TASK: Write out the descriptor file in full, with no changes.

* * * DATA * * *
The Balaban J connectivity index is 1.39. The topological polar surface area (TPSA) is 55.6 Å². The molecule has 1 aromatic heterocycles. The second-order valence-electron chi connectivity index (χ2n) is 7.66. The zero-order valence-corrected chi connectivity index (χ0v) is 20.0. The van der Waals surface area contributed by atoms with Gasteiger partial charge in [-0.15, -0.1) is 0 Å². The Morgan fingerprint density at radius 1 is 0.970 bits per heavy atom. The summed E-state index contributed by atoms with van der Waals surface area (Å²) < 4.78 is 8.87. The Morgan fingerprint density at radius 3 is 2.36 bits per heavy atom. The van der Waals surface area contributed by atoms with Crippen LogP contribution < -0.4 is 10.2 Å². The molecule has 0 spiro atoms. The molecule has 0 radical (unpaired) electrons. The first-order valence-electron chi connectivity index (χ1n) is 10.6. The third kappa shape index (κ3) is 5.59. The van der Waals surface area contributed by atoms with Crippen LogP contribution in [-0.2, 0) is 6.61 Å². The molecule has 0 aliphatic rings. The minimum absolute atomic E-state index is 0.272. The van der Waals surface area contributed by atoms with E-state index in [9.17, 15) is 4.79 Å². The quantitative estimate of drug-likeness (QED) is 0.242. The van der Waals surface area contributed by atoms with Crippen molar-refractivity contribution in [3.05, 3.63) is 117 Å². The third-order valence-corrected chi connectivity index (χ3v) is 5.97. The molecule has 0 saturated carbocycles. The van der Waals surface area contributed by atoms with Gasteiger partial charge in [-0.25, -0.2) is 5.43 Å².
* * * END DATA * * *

The Balaban J connectivity index is 1.39. The topological polar surface area (TPSA) is 55.6 Å². The molecule has 1 aromatic heterocycles. The second-order valence-electron chi connectivity index (χ2n) is 7.66. The zero-order valence-corrected chi connectivity index (χ0v) is 20.0. The van der Waals surface area contributed by atoms with Gasteiger partial charge in [-0.15, -0.1) is 0 Å². The Morgan fingerprint density at radius 1 is 0.970 bits per heavy atom. The summed E-state index contributed by atoms with van der Waals surface area (Å²) < 4.78 is 8.87. The Morgan fingerprint density at radius 3 is 2.36 bits per heavy atom. The van der Waals surface area contributed by atoms with Crippen LogP contribution < -0.4 is 10.2 Å². The molecule has 0 spiro atoms. The molecule has 0 radical (unpaired) electrons. The first-order valence-electron chi connectivity index (χ1n) is 10.6. The third kappa shape index (κ3) is 5.59. The van der Waals surface area contributed by atoms with Crippen LogP contribution in [-0.2, 0) is 6.61 Å². The molecule has 0 aliphatic rings. The minimum absolute atomic E-state index is 0.272. The van der Waals surface area contributed by atoms with E-state index in [9.17, 15) is 4.79 Å². The quantitative estimate of drug-likeness (QED) is 0.242. The van der Waals surface area contributed by atoms with Crippen molar-refractivity contribution in [3.05, 3.63) is 117 Å². The third-order valence-corrected chi connectivity index (χ3v) is 5.97. The molecule has 0 saturated carbocycles. The van der Waals surface area contributed by atoms with Gasteiger partial charge in [-0.25, -0.2) is 5.43 Å².